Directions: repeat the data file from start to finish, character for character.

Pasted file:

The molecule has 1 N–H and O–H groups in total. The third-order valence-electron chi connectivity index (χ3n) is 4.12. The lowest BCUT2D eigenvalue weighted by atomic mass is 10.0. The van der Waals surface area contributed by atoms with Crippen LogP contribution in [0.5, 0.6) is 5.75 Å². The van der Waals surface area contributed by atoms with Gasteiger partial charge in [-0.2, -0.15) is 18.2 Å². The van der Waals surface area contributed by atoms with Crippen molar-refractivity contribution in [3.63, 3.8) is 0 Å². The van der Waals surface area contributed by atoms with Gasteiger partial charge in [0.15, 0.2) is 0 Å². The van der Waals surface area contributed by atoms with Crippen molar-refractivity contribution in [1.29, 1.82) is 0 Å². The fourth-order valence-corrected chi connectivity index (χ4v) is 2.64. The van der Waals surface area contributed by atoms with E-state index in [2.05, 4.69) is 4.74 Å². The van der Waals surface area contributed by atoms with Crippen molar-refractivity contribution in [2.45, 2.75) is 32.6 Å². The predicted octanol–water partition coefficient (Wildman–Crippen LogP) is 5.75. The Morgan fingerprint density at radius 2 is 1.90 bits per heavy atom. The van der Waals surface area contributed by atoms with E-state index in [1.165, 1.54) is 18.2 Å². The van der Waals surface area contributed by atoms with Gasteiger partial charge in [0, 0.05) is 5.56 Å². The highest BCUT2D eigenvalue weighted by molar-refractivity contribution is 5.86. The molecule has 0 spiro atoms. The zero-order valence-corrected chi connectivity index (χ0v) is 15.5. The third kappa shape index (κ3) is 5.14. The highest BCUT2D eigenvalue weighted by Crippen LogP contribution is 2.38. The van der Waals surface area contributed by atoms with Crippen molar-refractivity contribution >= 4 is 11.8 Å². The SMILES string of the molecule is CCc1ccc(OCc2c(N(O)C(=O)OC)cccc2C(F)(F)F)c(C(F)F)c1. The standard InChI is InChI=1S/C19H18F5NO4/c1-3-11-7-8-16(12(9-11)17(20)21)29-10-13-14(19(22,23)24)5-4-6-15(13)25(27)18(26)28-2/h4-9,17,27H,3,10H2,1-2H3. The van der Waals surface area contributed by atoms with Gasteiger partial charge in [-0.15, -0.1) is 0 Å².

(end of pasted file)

The molecule has 1 N–H and O–H groups in total. The third-order valence-electron chi connectivity index (χ3n) is 4.12. The lowest BCUT2D eigenvalue weighted by atomic mass is 10.0. The van der Waals surface area contributed by atoms with Crippen LogP contribution in [0.5, 0.6) is 5.75 Å². The van der Waals surface area contributed by atoms with Gasteiger partial charge in [-0.2, -0.15) is 18.2 Å². The van der Waals surface area contributed by atoms with Crippen molar-refractivity contribution in [3.63, 3.8) is 0 Å². The van der Waals surface area contributed by atoms with Gasteiger partial charge in [0.15, 0.2) is 0 Å². The van der Waals surface area contributed by atoms with Crippen molar-refractivity contribution in [1.29, 1.82) is 0 Å². The fourth-order valence-corrected chi connectivity index (χ4v) is 2.64. The van der Waals surface area contributed by atoms with E-state index in [2.05, 4.69) is 4.74 Å². The van der Waals surface area contributed by atoms with Crippen molar-refractivity contribution in [2.45, 2.75) is 32.6 Å². The predicted octanol–water partition coefficient (Wildman–Crippen LogP) is 5.75. The Morgan fingerprint density at radius 2 is 1.90 bits per heavy atom. The van der Waals surface area contributed by atoms with E-state index in [1.165, 1.54) is 18.2 Å². The van der Waals surface area contributed by atoms with Gasteiger partial charge in [0, 0.05) is 5.56 Å². The highest BCUT2D eigenvalue weighted by molar-refractivity contribution is 5.86. The molecule has 0 spiro atoms. The zero-order valence-corrected chi connectivity index (χ0v) is 15.5. The third kappa shape index (κ3) is 5.14. The highest BCUT2D eigenvalue weighted by Crippen LogP contribution is 2.38. The van der Waals surface area contributed by atoms with Crippen molar-refractivity contribution >= 4 is 11.8 Å². The SMILES string of the molecule is CCc1ccc(OCc2c(N(O)C(=O)OC)cccc2C(F)(F)F)c(C(F)F)c1. The standard InChI is InChI=1S/C19H18F5NO4/c1-3-11-7-8-16(12(9-11)17(20)21)29-10-13-14(19(22,23)24)5-4-6-15(13)25(27)18(26)28-2/h4-9,17,27H,3,10H2,1-2H3. The van der Waals surface area contributed by atoms with Gasteiger partial charge in [-0.15, -0.1) is 0 Å².